Feast: 6 top-notch tipples

Pub date September 6, 2007
SectionFood & Drink

Vanguards of the gastronomic West, we San Franciscans no longer teeter through establishments that struggle over cooking a steak or making a dry martini. Now it’s heirloom this, house-made that. But yet, too often we find menu exoticism riding roughshod over care and competence. Go to a grill in Millbrae and you may sooner find mustard-encrusted salmon than a truly good burger; likewise, walk into a lounge in SoMa and you might see a bartender rolling up his sleeves to make a Thai-basil gimlet, only to then throw some Jameson into decaying java to pass off as an Irish coffee. Fortunately, though, there are still some bars that don’t get caught up in this culinary hullabaloo and can pull off even the easiest drinks. Following are some of our favorites.


If the intended goal of making a cosmopolitan is a cocktail that is at once darlingly pretty and also scrumptious to the average palate, then a couple of monkeys with a couple of bottles of liquor could make a whole tasting menu. The cosmo at Americano, though, is made with the same care the staff gives a martini: real sugariness matches the tartness, the cranberry juice is nothing more than a soft touch, ice chips float atop it all, and an astonishing amount of alcohol is fitted into the space provided. Americano, replete in hotel swank, also provides the perfect place for kicking back and mingling with fellow business types.

8 Mission, SF. (415) 278-3777, www.americanorestaurant.com


There is a growing movement to put rye instead of bourbon in manhattans. While some followers of this ethos hold office hours at Elixir, the manhattan made here with Elixir’s hand-selected barrels of Eagle Rare Bourbon is a treat. Too often a manhattan’s distinguished tones will come together all hunky. Here, though, those same flavors are coaxed into a cuddle puddle of dignity. The drink’s insane smoothness doesn’t come from sanding away the subtler notes either but from polishing the whole thing up.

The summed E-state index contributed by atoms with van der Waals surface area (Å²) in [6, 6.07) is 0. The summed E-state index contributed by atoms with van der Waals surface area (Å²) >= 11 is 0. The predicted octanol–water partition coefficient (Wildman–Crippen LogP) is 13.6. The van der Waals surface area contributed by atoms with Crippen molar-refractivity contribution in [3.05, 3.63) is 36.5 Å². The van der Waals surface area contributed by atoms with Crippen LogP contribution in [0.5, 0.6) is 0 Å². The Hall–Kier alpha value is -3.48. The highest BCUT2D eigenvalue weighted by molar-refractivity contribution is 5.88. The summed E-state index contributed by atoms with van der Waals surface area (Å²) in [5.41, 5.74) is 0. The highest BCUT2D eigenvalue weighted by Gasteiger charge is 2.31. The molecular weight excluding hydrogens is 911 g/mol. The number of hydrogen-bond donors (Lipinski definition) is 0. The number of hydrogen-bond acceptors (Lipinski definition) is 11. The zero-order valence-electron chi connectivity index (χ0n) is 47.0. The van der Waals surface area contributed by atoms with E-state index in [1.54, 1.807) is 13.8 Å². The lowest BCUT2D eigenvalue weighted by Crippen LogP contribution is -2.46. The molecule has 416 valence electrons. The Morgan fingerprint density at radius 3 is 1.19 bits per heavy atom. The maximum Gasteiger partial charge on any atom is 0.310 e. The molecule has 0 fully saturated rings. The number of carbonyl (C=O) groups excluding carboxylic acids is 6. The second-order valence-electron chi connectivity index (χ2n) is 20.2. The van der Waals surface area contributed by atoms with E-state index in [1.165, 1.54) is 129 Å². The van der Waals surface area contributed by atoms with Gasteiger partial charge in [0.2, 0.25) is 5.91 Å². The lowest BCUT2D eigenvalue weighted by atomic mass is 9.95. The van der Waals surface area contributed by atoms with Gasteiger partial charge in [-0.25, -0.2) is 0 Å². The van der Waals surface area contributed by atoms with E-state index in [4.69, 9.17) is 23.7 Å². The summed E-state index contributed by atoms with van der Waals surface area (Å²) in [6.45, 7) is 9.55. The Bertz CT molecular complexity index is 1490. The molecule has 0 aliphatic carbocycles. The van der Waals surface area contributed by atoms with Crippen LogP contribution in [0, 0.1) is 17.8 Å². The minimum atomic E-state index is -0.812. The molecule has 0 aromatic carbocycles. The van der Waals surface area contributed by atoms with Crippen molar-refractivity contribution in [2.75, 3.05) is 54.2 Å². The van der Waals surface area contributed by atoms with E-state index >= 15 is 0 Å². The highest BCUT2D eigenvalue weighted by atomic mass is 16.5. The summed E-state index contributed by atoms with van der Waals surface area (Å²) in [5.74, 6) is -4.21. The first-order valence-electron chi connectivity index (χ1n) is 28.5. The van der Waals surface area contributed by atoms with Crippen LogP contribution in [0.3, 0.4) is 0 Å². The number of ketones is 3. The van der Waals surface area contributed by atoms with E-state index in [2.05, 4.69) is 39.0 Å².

3200 16th St., SF. (415) 552-1633, www.elixirsf.com


According to Esquire, Bourbon and Branch is one of the top bars in the country. It feels, then, a little perverse to recommend getting a gin and tonic here (not to mention a waste of time even bringing it up). But in a world where so many gin and tonics are rendered impotent with second-class tonic, Bourbon and Branch is clearing a path by making its own. Even with its slight orange flavor, this mixer is the perfect way to sparkle out even the nicest gin. (Of course, no Bombay Sapphire here). One terrible caveat: get here on a lucky day — the homemade tonic goes quickly.

501 Jones, SF. (415) 346-1735, www.bourbonandbranch.com


It’s not hard to find bars in San Francisco that cater to beer aficionados. It’s a little more difficult finding one that appeals to refreshment devotees. Such a person may appreciate an obscure microbrew but will really yearn for a Tecate that’s ice cold. Sadly, bar refrigerators in San Francisco are rarely chilly enough to bring out all the refreshment qualities of beer — but not Ace Cafe’s. The refrigerator here pumps out beers that make your palm burn if you hold them too long. If that’s not enough, Ace Cafe chills its glasses as well. And wait — what’s this? Are these pretzels to munch on? This place knows how to serve a beer.

1799 Mission, SF


You wouldn’t think Laszlo, with its blaring techno, European clientele, and postindustrial decor, would be the place to relax with a White Russian at the end of an evening. But as the bar apparent of Foreign Cinema, it can consistently make a creamy but still cutting nightcap. Plus, the sidewalk tables provide a charming space for enjoying the Mission Street show.

2534 Mission, SF. (415) 401-0810, laszlobar.com


The overwhelming mai tai–ness of Li Po comes across in everything from its bizarre, saturated decor to its sometimes even more bizarre bands and mishmash clientele. In fact, being here is like swimming in a giant mai tai. This wouldn’t be so bad, except the bartenders here maintain that their mai tai has a secret ingredient — and that could be bad for the skin. Fortunately, this secret ingredient does wonders for the taste of the drink. More than just your typical fruity cocktail, Li Po’s version will have you rocking out alone in the basement, only to come drooling back to fork over $7 for another. Yes, the place can sometimes attract tourists. But since when is having the chance to buy a mind-blowing beverage for a sexually confused Minnesotan a bad thing?

916 Grant, SF. (415) 982-0072*